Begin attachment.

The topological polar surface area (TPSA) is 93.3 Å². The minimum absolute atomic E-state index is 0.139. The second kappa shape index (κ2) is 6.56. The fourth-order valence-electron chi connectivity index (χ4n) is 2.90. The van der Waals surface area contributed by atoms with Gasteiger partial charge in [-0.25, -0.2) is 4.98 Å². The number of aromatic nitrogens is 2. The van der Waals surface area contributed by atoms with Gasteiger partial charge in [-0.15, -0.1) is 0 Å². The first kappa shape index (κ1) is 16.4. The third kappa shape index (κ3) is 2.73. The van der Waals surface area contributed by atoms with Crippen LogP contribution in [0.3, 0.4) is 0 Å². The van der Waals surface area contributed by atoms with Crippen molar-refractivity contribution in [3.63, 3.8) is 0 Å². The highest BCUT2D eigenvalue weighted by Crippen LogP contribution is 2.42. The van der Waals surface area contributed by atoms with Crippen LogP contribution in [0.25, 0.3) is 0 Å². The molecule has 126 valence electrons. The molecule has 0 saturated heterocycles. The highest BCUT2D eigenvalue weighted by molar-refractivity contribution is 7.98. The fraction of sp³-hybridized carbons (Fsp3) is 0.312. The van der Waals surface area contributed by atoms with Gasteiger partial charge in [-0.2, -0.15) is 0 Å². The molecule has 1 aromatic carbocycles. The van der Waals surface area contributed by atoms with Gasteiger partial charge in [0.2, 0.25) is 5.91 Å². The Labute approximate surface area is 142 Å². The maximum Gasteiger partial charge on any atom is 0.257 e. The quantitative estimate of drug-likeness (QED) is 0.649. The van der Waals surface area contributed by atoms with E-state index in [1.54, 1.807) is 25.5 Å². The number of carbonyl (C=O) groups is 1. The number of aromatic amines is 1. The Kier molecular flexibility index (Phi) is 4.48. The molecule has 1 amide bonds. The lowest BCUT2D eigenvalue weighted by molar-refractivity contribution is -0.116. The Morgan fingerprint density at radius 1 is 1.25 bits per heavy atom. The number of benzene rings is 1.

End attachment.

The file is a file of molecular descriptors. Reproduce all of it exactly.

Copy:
The topological polar surface area (TPSA) is 93.3 Å². The minimum absolute atomic E-state index is 0.139. The second kappa shape index (κ2) is 6.56. The fourth-order valence-electron chi connectivity index (χ4n) is 2.90. The van der Waals surface area contributed by atoms with Gasteiger partial charge in [-0.25, -0.2) is 4.98 Å². The number of aromatic nitrogens is 2. The van der Waals surface area contributed by atoms with Gasteiger partial charge in [-0.15, -0.1) is 0 Å². The first kappa shape index (κ1) is 16.4. The third kappa shape index (κ3) is 2.73. The van der Waals surface area contributed by atoms with Crippen LogP contribution in [0.3, 0.4) is 0 Å². The van der Waals surface area contributed by atoms with Crippen molar-refractivity contribution in [3.63, 3.8) is 0 Å². The highest BCUT2D eigenvalue weighted by Crippen LogP contribution is 2.42. The van der Waals surface area contributed by atoms with Crippen LogP contribution in [0.25, 0.3) is 0 Å². The molecule has 126 valence electrons. The molecule has 0 saturated heterocycles. The highest BCUT2D eigenvalue weighted by molar-refractivity contribution is 7.98. The fraction of sp³-hybridized carbons (Fsp3) is 0.312. The van der Waals surface area contributed by atoms with Gasteiger partial charge in [-0.2, -0.15) is 0 Å². The molecule has 1 aromatic carbocycles. The van der Waals surface area contributed by atoms with Gasteiger partial charge in [0.2, 0.25) is 5.91 Å². The Labute approximate surface area is 142 Å². The maximum Gasteiger partial charge on any atom is 0.257 e. The quantitative estimate of drug-likeness (QED) is 0.649. The van der Waals surface area contributed by atoms with E-state index in [1.54, 1.807) is 25.5 Å². The number of carbonyl (C=O) groups is 1. The number of aromatic amines is 1. The Kier molecular flexibility index (Phi) is 4.48. The molecule has 1 amide bonds. The lowest BCUT2D eigenvalue weighted by molar-refractivity contribution is -0.116. The Morgan fingerprint density at radius 1 is 1.25 bits per heavy atom. The number of benzene rings is 1.